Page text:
Government, Surveillance Technology & IoT



What is the sin­gle biggest obsta­cle to the Heli­um project, and the decen­tral­iza­tion of wire­less net­works, from LoRa to WiFi to cellular? 

It’s usage. It does­n’t mat­ter if you have an amaz­ing­ly robust net­work. It does­n’t mat­ter if you have com­mer­cial grade anten­nas, or nodes, or loca­tions. What mat­ters is that peo­ple use it.

So, the ques­tion is, what can you use the Heli­um Net­work for? As it turns out, damn near any­thing. You can track pack­ages, or pal­lets, or planes (use­ful if you’re FedEx). You can mon­i­tor the tem­per­a­ture of the soil at sev­en dif­fer­ent depths (use­ful if you’re a farmer). You can see how many peo­ple use a pub­lic trail (use­ful if you’re a park try­ing to under­stand what resources you’ll need).

Except on that last one, there’s a prob­lem. You see, col­lect­ing ANY kind of data is start­ing to real­ly scare local gov­ern­ments. They’re wor­ried about the use of what they call “sur­veil­lance tech­nolo­gies.” Now, Sur­veil­lance Tech­nol­o­gy (ST) sounds creepy and scary, and when used inap­pro­pri­ate­ly, it is. Of course, any­thing when used inap­pro­pri­ate­ly is, well, inap­pro­pri­ate. In this case, let’s think of “inap­pro­pri­ate” as some­thing that pierces the pri­va­cy veil of citizens.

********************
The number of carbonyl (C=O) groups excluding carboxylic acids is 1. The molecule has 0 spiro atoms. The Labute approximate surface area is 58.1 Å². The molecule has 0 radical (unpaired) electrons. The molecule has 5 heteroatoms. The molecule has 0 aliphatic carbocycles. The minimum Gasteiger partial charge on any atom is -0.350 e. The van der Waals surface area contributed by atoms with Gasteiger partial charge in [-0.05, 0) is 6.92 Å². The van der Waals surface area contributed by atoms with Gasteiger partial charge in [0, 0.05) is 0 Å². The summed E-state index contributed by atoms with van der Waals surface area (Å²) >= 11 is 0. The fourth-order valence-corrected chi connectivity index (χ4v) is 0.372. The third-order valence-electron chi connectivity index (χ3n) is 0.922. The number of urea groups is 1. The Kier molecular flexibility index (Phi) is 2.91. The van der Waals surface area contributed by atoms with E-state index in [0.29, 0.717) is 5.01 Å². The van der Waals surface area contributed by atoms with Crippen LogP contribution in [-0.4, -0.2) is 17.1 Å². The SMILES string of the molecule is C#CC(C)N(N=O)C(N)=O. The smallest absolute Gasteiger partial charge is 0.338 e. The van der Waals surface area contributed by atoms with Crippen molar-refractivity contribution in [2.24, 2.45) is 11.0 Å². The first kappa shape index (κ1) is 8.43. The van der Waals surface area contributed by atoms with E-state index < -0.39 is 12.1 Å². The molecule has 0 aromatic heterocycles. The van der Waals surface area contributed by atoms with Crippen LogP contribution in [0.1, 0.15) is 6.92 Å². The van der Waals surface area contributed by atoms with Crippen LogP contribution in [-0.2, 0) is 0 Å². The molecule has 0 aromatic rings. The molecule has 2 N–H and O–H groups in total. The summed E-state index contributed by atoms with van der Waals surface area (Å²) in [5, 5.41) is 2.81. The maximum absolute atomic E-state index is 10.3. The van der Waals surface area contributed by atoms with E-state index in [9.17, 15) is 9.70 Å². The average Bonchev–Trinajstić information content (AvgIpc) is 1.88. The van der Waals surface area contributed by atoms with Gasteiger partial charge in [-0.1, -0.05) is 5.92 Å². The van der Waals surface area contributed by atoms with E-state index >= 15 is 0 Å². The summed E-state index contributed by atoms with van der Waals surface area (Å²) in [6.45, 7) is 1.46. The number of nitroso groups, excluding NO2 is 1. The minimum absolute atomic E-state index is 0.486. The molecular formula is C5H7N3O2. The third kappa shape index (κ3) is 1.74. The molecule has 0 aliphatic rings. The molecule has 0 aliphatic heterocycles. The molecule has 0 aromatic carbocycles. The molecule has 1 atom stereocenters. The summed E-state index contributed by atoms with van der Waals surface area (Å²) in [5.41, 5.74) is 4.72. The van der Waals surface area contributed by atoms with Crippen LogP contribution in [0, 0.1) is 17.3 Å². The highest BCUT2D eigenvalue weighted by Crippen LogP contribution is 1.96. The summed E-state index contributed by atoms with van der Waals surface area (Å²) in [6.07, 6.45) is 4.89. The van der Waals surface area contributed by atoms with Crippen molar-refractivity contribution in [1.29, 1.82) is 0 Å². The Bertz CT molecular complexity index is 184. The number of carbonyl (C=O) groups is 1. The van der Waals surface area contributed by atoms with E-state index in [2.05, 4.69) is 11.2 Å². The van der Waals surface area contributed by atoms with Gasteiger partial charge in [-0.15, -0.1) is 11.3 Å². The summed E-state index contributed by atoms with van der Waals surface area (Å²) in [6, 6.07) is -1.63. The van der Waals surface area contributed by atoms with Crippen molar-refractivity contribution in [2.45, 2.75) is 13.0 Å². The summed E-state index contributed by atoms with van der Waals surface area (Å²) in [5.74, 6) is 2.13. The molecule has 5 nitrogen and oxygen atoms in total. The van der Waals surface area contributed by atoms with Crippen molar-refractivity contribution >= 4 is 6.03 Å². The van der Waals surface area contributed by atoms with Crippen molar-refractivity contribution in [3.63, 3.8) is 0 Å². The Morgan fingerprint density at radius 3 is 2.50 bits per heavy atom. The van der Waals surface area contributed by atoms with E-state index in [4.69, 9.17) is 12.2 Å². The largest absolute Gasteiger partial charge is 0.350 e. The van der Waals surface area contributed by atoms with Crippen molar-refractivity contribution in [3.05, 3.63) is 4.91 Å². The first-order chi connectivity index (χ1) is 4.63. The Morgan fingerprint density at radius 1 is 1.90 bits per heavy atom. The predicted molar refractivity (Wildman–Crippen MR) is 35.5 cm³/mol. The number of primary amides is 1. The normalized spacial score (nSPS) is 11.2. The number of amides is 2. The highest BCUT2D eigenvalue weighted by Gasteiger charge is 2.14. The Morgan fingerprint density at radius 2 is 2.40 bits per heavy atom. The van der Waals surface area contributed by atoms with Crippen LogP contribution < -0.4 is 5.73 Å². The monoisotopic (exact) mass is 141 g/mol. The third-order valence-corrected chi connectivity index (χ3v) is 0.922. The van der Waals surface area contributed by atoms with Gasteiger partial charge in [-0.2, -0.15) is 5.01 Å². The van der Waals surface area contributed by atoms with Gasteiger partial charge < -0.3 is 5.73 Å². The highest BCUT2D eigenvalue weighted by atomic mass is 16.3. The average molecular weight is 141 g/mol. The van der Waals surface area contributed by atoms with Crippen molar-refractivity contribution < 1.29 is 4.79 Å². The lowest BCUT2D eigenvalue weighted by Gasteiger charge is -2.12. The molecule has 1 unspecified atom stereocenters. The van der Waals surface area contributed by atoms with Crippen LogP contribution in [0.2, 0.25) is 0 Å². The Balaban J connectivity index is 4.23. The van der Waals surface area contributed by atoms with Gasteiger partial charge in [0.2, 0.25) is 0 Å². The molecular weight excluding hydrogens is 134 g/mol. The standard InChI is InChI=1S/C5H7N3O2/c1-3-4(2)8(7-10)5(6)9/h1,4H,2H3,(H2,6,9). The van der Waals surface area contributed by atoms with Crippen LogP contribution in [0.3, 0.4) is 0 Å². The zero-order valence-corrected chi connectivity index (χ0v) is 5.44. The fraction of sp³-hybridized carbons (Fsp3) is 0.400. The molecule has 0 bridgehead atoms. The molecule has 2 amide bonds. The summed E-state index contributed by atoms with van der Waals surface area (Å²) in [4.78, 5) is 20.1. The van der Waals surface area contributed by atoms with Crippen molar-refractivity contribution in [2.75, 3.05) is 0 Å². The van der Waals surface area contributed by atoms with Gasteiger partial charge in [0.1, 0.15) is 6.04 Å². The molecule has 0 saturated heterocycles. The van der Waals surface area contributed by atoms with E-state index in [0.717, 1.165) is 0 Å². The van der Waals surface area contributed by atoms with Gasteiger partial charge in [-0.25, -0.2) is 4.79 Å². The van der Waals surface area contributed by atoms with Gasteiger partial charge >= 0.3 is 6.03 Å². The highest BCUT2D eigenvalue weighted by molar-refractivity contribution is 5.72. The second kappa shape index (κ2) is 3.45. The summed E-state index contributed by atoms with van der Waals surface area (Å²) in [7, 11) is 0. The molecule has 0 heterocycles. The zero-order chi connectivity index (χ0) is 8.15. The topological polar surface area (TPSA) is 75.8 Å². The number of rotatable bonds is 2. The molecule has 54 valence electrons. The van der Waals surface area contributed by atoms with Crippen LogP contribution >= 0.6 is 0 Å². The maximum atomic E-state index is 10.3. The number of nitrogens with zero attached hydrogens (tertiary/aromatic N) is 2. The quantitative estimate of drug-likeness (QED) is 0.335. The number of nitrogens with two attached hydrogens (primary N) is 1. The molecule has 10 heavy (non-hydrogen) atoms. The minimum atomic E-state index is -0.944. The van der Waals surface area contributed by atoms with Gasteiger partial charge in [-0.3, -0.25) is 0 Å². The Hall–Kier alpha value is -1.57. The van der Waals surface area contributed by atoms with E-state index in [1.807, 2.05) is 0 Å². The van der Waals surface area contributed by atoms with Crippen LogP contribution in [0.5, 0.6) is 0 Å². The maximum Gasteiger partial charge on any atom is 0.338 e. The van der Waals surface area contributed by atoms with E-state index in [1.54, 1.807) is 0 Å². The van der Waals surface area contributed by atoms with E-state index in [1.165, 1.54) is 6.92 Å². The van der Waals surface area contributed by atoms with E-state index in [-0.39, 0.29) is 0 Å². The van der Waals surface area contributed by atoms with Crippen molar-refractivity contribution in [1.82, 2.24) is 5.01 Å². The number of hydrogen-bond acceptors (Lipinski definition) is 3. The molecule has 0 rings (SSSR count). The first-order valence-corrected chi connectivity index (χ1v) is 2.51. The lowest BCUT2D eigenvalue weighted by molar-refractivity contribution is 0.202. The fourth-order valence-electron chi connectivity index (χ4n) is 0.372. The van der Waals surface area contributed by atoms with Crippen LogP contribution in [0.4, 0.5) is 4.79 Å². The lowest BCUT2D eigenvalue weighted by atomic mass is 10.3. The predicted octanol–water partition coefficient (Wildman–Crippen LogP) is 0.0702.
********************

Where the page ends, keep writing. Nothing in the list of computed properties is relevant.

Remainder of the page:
ST that is pri­va­cy-pierc­ing can be traf­fic cam­eras that snap pic­tures of peo­ple run­ning red lights. ST that is more ben­e­fi­cial and with lit­tle down­side can be acoustic mon­i­tors that alert police of when and where gun­shots are fired in a city. 

Benign ST might be the use of peo­ple coun­ters to mon­i­tor how much traf­fic a back­coun­try trail has. That’s where I stum­bled onto the idea of sur­veil­lance tech­nol­o­gy. I had writ­ten a grant to deploy peo­ple coun­ters on trails in San Diego. Part of the project is on pri­vate land and is used for tres­pass­ing mon­i­tor­ing, and part of the project was to be on pub­lic land, to help pub­lic offi­cials under­stand how much use their trails were getting.

Let’s start off with what a peo­ple counter is in this con­text. It’s a small device, small­er than a toast­er oven, that is mount­ed on the side of a trail. It sends out two very low pow­ered radar beam sig­nals, and when those sig­nals bounce back off a per­son, the device counts it. It uses two beams so it can count which direc­tion peo­ple are going; left to right, or right to left. 

Here’s one installed out in the yard:

What you’re look­ing at is benign sur­veil­lance tech­nol­o­gy. What you’re look­ing at freaked out the local gov­ern­ment of San Diego, where I live. Why?